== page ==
Last Saturday local teens took to Lovers Key State Park on a youth-led initiative designed to better their (and our) community. They joined millions of other youth around the globe celebrating Global Youth Service Day last weekend.
It was a great turn out at Lovers Key for the project held by Keep Lee County Beautiful on Saturday. Over 80 students participated in the event, including the six youth leaders: Sarah Fancher, Brian Fancher, Alex Henson, Allie Bowers, Jonathan Lopez and Emily Van Dyke. Each leader was in charge of a different project, which included bench building, litter and debris removal, trimming and clearing trails for the upcoming Turtle Trot (May 14) and the removal of invasive plant life from the area.
Brian Fancher’s squad had the task of building new benches to replace the old ones along the trails of the park. Lowe’s Store #2221 donated enough supplies for six benches and the Mariner High School Hispanic Honor Society was able to complete three in the time they had on Saturday.
The Riverdale IB Program was also hard at work all day at Lovers Key. Led by Allie Bowers, the crew was able to remove an amazing 450 pounds of litter and debris from the mangrove areas of the park.
With this year’s Turtle Trot coming up, the trails need to be ready for the hundreds who will run or walk in the big event. That’s where Volunteers Sarah Fancher of North Ft. Myers and Vice President of the MHS’s Key Club, Jonathan Lopez came in. They were in charge of the trail-trimming project to ensure a clear path for the trot.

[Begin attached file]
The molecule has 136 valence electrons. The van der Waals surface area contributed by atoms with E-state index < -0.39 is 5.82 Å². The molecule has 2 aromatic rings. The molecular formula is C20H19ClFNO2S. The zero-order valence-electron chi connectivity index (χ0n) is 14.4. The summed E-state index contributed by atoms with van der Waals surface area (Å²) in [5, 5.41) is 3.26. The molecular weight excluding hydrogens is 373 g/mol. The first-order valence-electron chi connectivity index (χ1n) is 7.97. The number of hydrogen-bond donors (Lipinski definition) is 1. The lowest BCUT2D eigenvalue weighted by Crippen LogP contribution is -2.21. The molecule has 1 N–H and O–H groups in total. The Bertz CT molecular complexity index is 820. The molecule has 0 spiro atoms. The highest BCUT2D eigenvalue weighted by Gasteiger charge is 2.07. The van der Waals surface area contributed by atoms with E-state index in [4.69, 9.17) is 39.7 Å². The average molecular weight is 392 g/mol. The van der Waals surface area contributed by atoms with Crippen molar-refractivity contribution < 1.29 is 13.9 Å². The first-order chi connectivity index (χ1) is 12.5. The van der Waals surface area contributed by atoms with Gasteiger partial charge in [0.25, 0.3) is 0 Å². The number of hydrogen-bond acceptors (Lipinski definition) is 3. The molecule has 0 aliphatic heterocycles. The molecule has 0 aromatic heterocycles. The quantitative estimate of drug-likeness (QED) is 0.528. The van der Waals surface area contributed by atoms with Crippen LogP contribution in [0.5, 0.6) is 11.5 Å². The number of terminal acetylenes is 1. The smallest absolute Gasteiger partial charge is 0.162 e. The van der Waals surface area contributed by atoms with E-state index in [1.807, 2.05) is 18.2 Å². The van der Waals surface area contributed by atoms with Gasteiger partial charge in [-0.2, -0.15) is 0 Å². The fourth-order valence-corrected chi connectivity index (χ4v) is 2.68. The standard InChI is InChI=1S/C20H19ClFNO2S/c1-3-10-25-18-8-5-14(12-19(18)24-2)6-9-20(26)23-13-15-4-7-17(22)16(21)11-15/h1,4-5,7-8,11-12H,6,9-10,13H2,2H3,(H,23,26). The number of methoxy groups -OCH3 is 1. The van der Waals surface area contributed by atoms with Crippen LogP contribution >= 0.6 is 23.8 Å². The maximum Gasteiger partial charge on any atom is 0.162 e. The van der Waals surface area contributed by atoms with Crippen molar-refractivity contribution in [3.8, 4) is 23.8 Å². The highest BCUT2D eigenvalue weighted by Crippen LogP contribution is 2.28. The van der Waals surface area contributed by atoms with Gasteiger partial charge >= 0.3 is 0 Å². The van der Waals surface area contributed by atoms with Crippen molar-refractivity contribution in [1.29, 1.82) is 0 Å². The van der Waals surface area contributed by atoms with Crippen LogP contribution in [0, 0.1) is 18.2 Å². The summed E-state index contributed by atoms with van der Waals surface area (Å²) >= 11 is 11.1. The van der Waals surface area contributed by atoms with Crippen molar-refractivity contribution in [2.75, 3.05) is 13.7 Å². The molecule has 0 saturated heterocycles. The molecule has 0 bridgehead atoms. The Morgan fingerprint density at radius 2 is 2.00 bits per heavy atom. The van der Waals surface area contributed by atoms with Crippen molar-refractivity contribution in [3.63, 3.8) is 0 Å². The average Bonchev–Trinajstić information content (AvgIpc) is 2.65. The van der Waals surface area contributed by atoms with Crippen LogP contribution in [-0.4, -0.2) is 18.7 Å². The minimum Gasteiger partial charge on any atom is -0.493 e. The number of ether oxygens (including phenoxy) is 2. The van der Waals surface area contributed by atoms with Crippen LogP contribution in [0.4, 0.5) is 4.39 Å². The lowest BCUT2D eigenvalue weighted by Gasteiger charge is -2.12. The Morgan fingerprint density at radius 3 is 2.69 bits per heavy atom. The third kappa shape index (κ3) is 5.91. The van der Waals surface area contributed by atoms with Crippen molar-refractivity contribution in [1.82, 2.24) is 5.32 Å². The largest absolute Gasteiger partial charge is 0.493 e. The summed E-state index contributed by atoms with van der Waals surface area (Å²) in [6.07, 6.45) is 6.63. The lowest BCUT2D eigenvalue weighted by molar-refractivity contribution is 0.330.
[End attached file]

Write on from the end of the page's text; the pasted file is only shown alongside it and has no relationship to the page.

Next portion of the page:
Not all the plants needed trimming, some of the invasive ones needed to be removed. Plants such as the Shrimp Plant and Madagascar Periwinkle are harmful to the surrounding plants and can take over. Leader Emily Van Dyke was in charge of her group’s efforts to remove the Shrimp Plants from the area, while Alex Henson led his group in the removal of the invasive Madagascar Periwinkle.
In the afternoon, a well-deserved lunch was provided for the groups for their awesome efforts. Ranger Rick was encouraged by the turnout and the enthusiasm of the young people who volunteered for the event. Rick said that the kids are “using up a Saturday” to make Lovers Key a better place to visit and explore. In this writer’s opinion, they didn’t look like they felt they were wasting a Saturday.
Although there were some adults volunteering, this event was headed and executed by the young people. It was their day. Global Youth Service Day recognizes the positive impact that young people have on their communities 365 days a year. GYSD is celebrated in more than 135 countries with youth-led service projects and community events. Steven A. Culbertson, the president of YSA (Youth Service America) and leader of GYSD said, “We know that young people are uniquely suited to help solve problems, if given the opportunity.” Young people aren’t just concerned with the future, they are focusing on today’s issues as well. Culbertson went on to say, “Today’s social and environmental problems are immense; we need youth in Lee County to be leaders and problem solvers today, not just the leaders of a distant tomorrow.”
The combination of Keep Lee County Beautiful and the enthusiastic work of our local youth made the global event a success at Lovers Key. Keep Lee County Beautiful offers solutions that create clean, beautiful public places, reduce waste and increase recycling, generate positive impact on local economies and inspire generations of environmental stewards. Through this program, it was KLCB’s goal to engage our youth to take a greater responsibility to improve their community’s environment. Mission accomplished!
For more information about Keep Lee County Beautiful, visit www.klcb.org
Photos by Mike Yost